In the second installment of this four-part series regarding photo printing, I talked about creating consistency through calibrating our devices and introduced you to concepts on how to practice ICC color management. The goal was to provide a foundation for printing with a sense of control, by incorporating ICC profiles into your workflow. In this article, I’ll focus more on the how-to of it by covering the important steps and objectives of a typical printing workflow, the keyword here being important.
A typical printing workflow is less about the printer and software you choose or whether you use the manufacturer’s print driver versus a third-party RIP (Raster Image Processor; see the sidebar for more on this topic). Instead, the steps I’m referring to are more universal, and they should be noted regardless of the aforementioned. Most importantly, both the location of, and the configuration of, the settings as you print will vary depending on the platform, the printer and the software used. So, here, I’ll concentrate on the issues that I deem to be “important stuff” and that remain the same from one printing workflow to another.
Step 1: Soft Proofing
After a file has been developed and is ready to print, don’t hit the print button—yet. I suggest that you soft-proof first. A hard proof is a print we can hold and look at to see if what we’ve made works, while soft proofs are something we can look at before hitting “Print”. Specifically, a soft proof can tell us whether we have color out of gamut and, thus, offers the opportunity to make any adjustments before printing.
When referring to out-of-gamut colors, I’m referring to colors in your file that your printer can’t reproduce (Figure 1). In my last article, I talked about how devices in our workflow chain reproduce color differently. Even though your display can show you a particular shade of blue, that doesn’t mean your printer can make that same blue. Soft proofing allows us to ascertain if such a discrepancy exists between file and print. It tells us what colors are “out of gamut,” and it shows where in our images the out-of-gamut colors are, providing us with the road map we need to correct the problem. Here’s how it works when working in Lightroom.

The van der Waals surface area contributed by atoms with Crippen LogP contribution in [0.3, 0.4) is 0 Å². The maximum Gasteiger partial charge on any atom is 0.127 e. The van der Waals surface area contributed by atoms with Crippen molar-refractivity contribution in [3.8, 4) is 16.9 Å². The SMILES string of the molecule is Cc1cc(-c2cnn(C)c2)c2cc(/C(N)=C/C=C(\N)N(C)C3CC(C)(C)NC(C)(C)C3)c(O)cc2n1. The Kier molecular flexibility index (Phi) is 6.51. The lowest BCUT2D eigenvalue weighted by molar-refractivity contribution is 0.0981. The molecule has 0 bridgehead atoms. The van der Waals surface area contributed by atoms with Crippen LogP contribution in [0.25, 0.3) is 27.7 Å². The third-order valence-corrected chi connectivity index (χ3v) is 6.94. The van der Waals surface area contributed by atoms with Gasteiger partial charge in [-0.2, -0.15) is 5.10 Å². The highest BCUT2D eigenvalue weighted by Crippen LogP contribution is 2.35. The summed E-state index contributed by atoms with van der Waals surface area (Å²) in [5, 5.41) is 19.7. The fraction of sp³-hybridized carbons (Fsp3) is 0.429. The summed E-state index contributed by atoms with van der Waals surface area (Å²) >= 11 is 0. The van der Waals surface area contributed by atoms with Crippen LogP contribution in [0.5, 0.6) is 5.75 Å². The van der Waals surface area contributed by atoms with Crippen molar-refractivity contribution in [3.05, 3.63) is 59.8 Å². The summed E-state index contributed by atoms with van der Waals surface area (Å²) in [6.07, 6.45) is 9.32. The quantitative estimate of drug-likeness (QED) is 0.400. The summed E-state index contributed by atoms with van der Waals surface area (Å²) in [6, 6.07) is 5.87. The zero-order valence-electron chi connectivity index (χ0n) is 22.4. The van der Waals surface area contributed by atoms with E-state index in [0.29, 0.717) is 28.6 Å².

1. While in the Develop Module in Lightroom, look for and check the Soft Proofing box in the toolbar (Figure 2).
2. Look for the Soft Proofing Panel in the upper right of your user interface. Then select the correct printer profile for the printer and photo paper you’re using (Figure 3). If you’re looking for your printer profile for the first time, click on Other and find your profile from a selection larger than the one sampled in Figure 3.
3. Choose a Perceptual or Relative Intent, located below where you chose your profile. Without getting too technical, rendering intents are different methods for moving color from the computer to the printer. For the most part, Perceptual is where you’ll want to be, but you can switch back and forth to see which looks better. Ideally, you’ll see no change at all.
4. Click on the small Show Destination Gamut Warning icon. Colors that are out of gamut will then show as red (Figure 4).
TIP: Check out the previous article in this series to read more about printer profiles and how to load them.
Step 2: Correcting Out-of-Gamut Color
Needless to say, you can print without soft proofing. The thing is, if you print a file with out-of-gamut color, that color will be interpreted—which is a fancy word for guessing. Soft proofing, thus, provides control, consistency and predictability.
When fixing out-of-gamut color, the goal, regardless of approach, is to change the color to something that’s printable without the need for interpolation. The trick to doing this is to steer clear of global adjustments, meaning, don’t use, say, the Saturation slider in Lightroom, as it will shift the saturation of all the colors in your file, not just your out-of-gamut ones. Thus, think in terms of performing localized adjustments.